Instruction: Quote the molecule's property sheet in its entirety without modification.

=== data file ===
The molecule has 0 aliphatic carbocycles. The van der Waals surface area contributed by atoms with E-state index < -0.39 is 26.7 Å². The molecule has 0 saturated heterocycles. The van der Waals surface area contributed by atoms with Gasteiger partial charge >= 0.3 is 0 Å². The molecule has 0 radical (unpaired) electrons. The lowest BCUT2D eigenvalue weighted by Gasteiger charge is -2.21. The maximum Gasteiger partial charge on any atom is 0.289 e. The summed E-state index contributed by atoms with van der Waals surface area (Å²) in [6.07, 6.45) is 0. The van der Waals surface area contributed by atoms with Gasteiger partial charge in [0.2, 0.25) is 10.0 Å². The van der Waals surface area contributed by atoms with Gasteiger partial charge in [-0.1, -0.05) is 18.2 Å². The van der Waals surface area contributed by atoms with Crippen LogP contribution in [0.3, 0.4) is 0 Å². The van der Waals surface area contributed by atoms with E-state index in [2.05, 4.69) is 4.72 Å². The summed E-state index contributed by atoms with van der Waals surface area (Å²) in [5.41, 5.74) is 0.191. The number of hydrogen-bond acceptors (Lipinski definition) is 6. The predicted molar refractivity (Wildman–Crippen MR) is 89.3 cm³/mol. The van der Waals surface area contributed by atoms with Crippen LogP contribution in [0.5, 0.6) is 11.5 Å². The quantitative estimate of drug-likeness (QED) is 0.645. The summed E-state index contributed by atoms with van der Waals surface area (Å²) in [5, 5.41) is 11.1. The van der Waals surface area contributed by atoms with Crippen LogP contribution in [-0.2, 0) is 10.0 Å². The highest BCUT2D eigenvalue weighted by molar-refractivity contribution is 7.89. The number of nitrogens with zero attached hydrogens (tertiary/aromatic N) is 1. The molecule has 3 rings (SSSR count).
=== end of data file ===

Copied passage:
The molecule has 0 aliphatic carbocycles. The van der Waals surface area contributed by atoms with E-state index < -0.39 is 26.7 Å². The molecule has 0 saturated heterocycles. The van der Waals surface area contributed by atoms with Gasteiger partial charge >= 0.3 is 0 Å². The molecule has 0 radical (unpaired) electrons. The lowest BCUT2D eigenvalue weighted by Gasteiger charge is -2.21. The maximum Gasteiger partial charge on any atom is 0.289 e. The summed E-state index contributed by atoms with van der Waals surface area (Å²) in [6.07, 6.45) is 0. The van der Waals surface area contributed by atoms with Gasteiger partial charge in [0.2, 0.25) is 10.0 Å². The van der Waals surface area contributed by atoms with Gasteiger partial charge in [-0.1, -0.05) is 18.2 Å². The van der Waals surface area contributed by atoms with Crippen LogP contribution in [0.3, 0.4) is 0 Å². The van der Waals surface area contributed by atoms with E-state index in [2.05, 4.69) is 4.72 Å². The summed E-state index contributed by atoms with van der Waals surface area (Å²) in [5.41, 5.74) is 0.191. The number of hydrogen-bond acceptors (Lipinski definition) is 6. The predicted molar refractivity (Wildman–Crippen MR) is 89.3 cm³/mol. The van der Waals surface area contributed by atoms with Crippen LogP contribution in [0.5, 0.6) is 11.5 Å². The quantitative estimate of drug-likeness (QED) is 0.645. The summed E-state index contributed by atoms with van der Waals surface area (Å²) in [5, 5.41) is 11.1. The van der Waals surface area contributed by atoms with Crippen LogP contribution in [-0.2, 0) is 10.0 Å². The highest BCUT2D eigenvalue weighted by molar-refractivity contribution is 7.89. The number of nitrogens with zero attached hydrogens (tertiary/aromatic N) is 1. The molecule has 3 rings (SSSR count).